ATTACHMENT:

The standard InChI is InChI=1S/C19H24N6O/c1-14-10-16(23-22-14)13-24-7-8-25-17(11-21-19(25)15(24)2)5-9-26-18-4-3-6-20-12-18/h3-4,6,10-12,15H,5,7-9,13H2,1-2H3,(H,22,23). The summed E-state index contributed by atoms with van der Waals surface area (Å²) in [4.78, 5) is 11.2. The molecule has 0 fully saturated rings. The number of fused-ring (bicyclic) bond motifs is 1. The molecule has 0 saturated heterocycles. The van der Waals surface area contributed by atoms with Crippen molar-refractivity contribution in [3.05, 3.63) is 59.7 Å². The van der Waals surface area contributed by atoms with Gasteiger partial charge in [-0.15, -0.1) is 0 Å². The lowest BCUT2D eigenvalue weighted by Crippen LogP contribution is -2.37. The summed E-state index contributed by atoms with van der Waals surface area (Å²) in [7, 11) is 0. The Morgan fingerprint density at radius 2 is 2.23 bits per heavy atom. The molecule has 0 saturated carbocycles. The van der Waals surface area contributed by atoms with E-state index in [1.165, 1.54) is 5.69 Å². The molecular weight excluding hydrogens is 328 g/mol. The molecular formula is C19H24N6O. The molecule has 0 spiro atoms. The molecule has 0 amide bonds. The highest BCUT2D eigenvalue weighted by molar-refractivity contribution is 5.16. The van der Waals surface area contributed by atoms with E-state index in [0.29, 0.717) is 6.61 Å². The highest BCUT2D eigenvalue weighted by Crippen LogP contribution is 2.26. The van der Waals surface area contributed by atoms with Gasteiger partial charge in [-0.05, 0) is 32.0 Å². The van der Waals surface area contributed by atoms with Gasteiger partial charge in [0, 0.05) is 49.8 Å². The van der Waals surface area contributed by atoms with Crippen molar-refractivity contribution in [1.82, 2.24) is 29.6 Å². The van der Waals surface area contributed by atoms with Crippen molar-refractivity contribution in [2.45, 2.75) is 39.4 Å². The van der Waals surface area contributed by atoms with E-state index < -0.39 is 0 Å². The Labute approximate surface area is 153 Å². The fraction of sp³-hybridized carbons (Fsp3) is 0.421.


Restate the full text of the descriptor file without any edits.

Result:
The standard InChI is InChI=1S/C19H24N6O/c1-14-10-16(23-22-14)13-24-7-8-25-17(11-21-19(25)15(24)2)5-9-26-18-4-3-6-20-12-18/h3-4,6,10-12,15H,5,7-9,13H2,1-2H3,(H,22,23). The summed E-state index contributed by atoms with van der Waals surface area (Å²) in [4.78, 5) is 11.2. The molecule has 0 fully saturated rings. The number of fused-ring (bicyclic) bond motifs is 1. The molecule has 0 saturated heterocycles. The van der Waals surface area contributed by atoms with Crippen molar-refractivity contribution in [3.05, 3.63) is 59.7 Å². The van der Waals surface area contributed by atoms with Gasteiger partial charge in [-0.15, -0.1) is 0 Å². The lowest BCUT2D eigenvalue weighted by Crippen LogP contribution is -2.37. The summed E-state index contributed by atoms with van der Waals surface area (Å²) in [7, 11) is 0. The Morgan fingerprint density at radius 2 is 2.23 bits per heavy atom. The molecule has 0 saturated carbocycles. The van der Waals surface area contributed by atoms with E-state index in [1.165, 1.54) is 5.69 Å². The molecular weight excluding hydrogens is 328 g/mol. The molecular formula is C19H24N6O. The molecule has 0 spiro atoms. The molecule has 0 amide bonds. The highest BCUT2D eigenvalue weighted by molar-refractivity contribution is 5.16. The van der Waals surface area contributed by atoms with E-state index in [0.29, 0.717) is 6.61 Å². The highest BCUT2D eigenvalue weighted by Crippen LogP contribution is 2.26. The van der Waals surface area contributed by atoms with Gasteiger partial charge in [-0.05, 0) is 32.0 Å². The van der Waals surface area contributed by atoms with Gasteiger partial charge in [0, 0.05) is 49.8 Å². The van der Waals surface area contributed by atoms with Crippen molar-refractivity contribution in [1.82, 2.24) is 29.6 Å². The van der Waals surface area contributed by atoms with Crippen molar-refractivity contribution in [2.45, 2.75) is 39.4 Å². The van der Waals surface area contributed by atoms with E-state index < -0.39 is 0 Å². The Labute approximate surface area is 153 Å². The fraction of sp³-hybridized carbons (Fsp3) is 0.421.